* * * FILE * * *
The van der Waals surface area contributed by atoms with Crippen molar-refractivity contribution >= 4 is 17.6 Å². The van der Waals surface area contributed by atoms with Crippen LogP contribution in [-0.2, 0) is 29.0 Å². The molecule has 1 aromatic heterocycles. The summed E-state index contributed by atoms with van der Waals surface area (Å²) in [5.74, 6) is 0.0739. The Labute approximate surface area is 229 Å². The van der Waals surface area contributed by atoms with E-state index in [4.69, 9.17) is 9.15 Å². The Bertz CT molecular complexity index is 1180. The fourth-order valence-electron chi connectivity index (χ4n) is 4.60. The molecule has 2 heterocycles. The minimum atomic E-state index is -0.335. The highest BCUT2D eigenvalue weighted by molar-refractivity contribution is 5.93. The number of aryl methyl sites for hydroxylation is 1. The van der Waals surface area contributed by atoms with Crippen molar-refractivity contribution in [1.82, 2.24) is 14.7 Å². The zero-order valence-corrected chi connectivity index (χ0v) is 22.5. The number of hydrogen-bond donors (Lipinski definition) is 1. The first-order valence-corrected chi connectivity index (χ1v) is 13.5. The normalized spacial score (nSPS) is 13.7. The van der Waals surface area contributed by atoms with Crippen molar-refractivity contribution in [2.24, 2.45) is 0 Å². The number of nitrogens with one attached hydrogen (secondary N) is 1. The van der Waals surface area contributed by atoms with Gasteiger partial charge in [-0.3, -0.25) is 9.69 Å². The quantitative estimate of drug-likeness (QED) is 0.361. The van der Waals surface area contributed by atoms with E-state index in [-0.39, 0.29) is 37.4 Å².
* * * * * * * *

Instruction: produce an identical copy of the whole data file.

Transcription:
The van der Waals surface area contributed by atoms with Crippen molar-refractivity contribution >= 4 is 17.6 Å². The van der Waals surface area contributed by atoms with Crippen LogP contribution in [-0.2, 0) is 29.0 Å². The molecule has 1 aromatic heterocycles. The summed E-state index contributed by atoms with van der Waals surface area (Å²) in [5.74, 6) is 0.0739. The Labute approximate surface area is 229 Å². The van der Waals surface area contributed by atoms with E-state index in [4.69, 9.17) is 9.15 Å². The Bertz CT molecular complexity index is 1180. The fourth-order valence-electron chi connectivity index (χ4n) is 4.60. The molecule has 2 heterocycles. The minimum atomic E-state index is -0.335. The highest BCUT2D eigenvalue weighted by molar-refractivity contribution is 5.93. The number of aryl methyl sites for hydroxylation is 1. The van der Waals surface area contributed by atoms with Crippen molar-refractivity contribution in [1.82, 2.24) is 14.7 Å². The zero-order valence-corrected chi connectivity index (χ0v) is 22.5. The number of hydrogen-bond donors (Lipinski definition) is 1. The first-order valence-corrected chi connectivity index (χ1v) is 13.5. The normalized spacial score (nSPS) is 13.7. The van der Waals surface area contributed by atoms with Crippen molar-refractivity contribution in [2.24, 2.45) is 0 Å². The number of nitrogens with one attached hydrogen (secondary N) is 1. The van der Waals surface area contributed by atoms with Gasteiger partial charge in [-0.3, -0.25) is 9.69 Å². The quantitative estimate of drug-likeness (QED) is 0.361. The van der Waals surface area contributed by atoms with E-state index in [-0.39, 0.29) is 37.4 Å².